John Paczkowski

Recent Posts by John Paczkowski

FCC to Comcast: Cut It Out

In essence, Comcast opens its customers’ mail because it wants to deliver mail not based on the address on the envelope but on the type of letter contained therein.”

— Federal Communications Commission order

Saying it wants to “send a message to the industry that bad actors will end up being punished,” the Federal Communications Commission punished Comcast with a precedent-setting reprimand today for slowing some Internet traffic. “Comcast was delaying subscribers’ downloads and blocking their uploads. It was doing so 24/7, regardless of the amount of congestion on the network or how small the file might be,” said FCC Chairman Kevin Martin. “Even worse, Comcast was hiding that fact by making affected users think there was a problem with their Internet connection or the application. Today, the Commission tells Comcast to stop.”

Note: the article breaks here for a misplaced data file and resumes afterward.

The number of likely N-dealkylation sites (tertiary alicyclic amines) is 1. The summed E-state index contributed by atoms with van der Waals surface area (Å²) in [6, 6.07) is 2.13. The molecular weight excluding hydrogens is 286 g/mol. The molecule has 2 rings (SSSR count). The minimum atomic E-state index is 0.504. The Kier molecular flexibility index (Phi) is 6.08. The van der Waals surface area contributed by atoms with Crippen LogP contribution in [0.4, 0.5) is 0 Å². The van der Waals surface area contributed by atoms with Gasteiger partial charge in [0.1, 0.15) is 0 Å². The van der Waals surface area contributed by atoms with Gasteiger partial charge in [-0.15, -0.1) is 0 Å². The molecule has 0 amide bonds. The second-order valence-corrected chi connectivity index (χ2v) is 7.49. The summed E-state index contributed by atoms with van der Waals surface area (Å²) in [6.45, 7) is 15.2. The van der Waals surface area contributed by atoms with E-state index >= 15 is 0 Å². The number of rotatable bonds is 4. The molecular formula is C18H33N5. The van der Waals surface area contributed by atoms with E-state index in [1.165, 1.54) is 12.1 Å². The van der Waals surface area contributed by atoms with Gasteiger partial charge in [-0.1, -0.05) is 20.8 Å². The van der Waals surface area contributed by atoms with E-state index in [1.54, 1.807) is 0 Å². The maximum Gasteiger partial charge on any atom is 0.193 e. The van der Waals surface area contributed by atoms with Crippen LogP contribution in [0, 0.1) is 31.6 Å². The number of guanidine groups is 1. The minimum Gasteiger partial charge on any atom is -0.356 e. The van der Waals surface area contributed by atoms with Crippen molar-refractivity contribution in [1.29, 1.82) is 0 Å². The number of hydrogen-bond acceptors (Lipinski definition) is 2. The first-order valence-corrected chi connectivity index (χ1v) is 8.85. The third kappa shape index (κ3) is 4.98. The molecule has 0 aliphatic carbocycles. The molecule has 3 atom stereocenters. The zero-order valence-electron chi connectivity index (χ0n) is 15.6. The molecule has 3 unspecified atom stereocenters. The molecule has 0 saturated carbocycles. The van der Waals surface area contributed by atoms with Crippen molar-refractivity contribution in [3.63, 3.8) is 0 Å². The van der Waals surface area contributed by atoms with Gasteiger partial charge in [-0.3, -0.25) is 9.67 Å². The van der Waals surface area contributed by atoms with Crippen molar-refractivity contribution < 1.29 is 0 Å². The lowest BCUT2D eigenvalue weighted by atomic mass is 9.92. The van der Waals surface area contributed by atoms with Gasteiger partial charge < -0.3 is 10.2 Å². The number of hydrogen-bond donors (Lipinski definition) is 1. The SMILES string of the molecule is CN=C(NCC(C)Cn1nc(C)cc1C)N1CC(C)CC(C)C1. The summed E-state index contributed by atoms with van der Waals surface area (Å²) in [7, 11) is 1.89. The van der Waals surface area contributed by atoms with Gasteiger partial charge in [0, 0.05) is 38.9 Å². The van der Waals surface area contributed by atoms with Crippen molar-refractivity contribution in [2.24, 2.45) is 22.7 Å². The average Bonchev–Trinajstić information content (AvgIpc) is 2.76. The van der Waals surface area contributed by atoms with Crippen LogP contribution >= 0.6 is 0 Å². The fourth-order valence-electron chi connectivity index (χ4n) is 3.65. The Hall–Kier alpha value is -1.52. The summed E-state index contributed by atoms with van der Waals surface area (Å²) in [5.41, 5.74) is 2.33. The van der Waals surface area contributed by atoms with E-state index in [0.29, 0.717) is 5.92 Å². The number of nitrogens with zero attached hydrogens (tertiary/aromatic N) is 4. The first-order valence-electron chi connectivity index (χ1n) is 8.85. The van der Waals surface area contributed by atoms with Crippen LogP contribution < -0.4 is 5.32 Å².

Well, three-fifths of the Commission, anyway. There were two dissenting votes, which will almost certainly figure prominently in those legal options Comcast (CMCSA) says it is considering. From Commissioner Robert McDowell’s dissent:

For the first time, today our government is choosing regulation over collaboration when it comes to Internet governance. The majority has thrust politicians and bureaucrats into engineering decisions. It will be interesting to see how the FCC will handle its newly created power because, as an institution, we are incapable of deciding any issue in the nanoseconds of Internet time. Furthermore, asking our government to make these decisions will mean that every two-to-four years the ground rules could change depending on election results. Internet engineers will find it difficult, if not impossible, to operate in a climate like that. … Will other countries like China follow suit and be able to regulate American companies’ network management practices, with effects that could be felt here? How do we know where to draw the line given that the Internet is an interconnected global network of networks? Given the Internet’s interconnectivity, are we now starting a global race to the lowest common denominator of maximum government regulation, all in the name, ironically, of Internet freedom?”